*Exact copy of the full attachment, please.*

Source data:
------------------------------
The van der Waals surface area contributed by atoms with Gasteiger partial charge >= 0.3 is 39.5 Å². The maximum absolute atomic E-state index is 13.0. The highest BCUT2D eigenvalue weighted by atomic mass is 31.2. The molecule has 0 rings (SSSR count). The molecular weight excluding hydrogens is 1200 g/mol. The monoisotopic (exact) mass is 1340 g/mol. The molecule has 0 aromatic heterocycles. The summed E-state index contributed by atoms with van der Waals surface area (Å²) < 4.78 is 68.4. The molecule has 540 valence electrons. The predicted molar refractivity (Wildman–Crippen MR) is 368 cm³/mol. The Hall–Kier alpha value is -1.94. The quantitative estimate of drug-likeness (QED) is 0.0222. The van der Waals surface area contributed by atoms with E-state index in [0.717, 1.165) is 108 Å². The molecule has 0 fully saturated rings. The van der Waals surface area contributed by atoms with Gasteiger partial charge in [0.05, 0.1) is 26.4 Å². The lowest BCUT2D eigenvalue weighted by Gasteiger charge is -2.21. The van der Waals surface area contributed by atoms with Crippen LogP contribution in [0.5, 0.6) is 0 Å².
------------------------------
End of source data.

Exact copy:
The van der Waals surface area contributed by atoms with Gasteiger partial charge >= 0.3 is 39.5 Å². The maximum absolute atomic E-state index is 13.0. The highest BCUT2D eigenvalue weighted by atomic mass is 31.2. The molecule has 0 rings (SSSR count). The molecular weight excluding hydrogens is 1200 g/mol. The monoisotopic (exact) mass is 1340 g/mol. The molecule has 0 aromatic heterocycles. The summed E-state index contributed by atoms with van der Waals surface area (Å²) < 4.78 is 68.4. The molecule has 540 valence electrons. The predicted molar refractivity (Wildman–Crippen MR) is 368 cm³/mol. The Hall–Kier alpha value is -1.94. The quantitative estimate of drug-likeness (QED) is 0.0222. The van der Waals surface area contributed by atoms with E-state index in [0.717, 1.165) is 108 Å². The molecule has 0 fully saturated rings. The van der Waals surface area contributed by atoms with Gasteiger partial charge in [0.05, 0.1) is 26.4 Å². The lowest BCUT2D eigenvalue weighted by Gasteiger charge is -2.21. The van der Waals surface area contributed by atoms with Crippen LogP contribution in [0.5, 0.6) is 0 Å².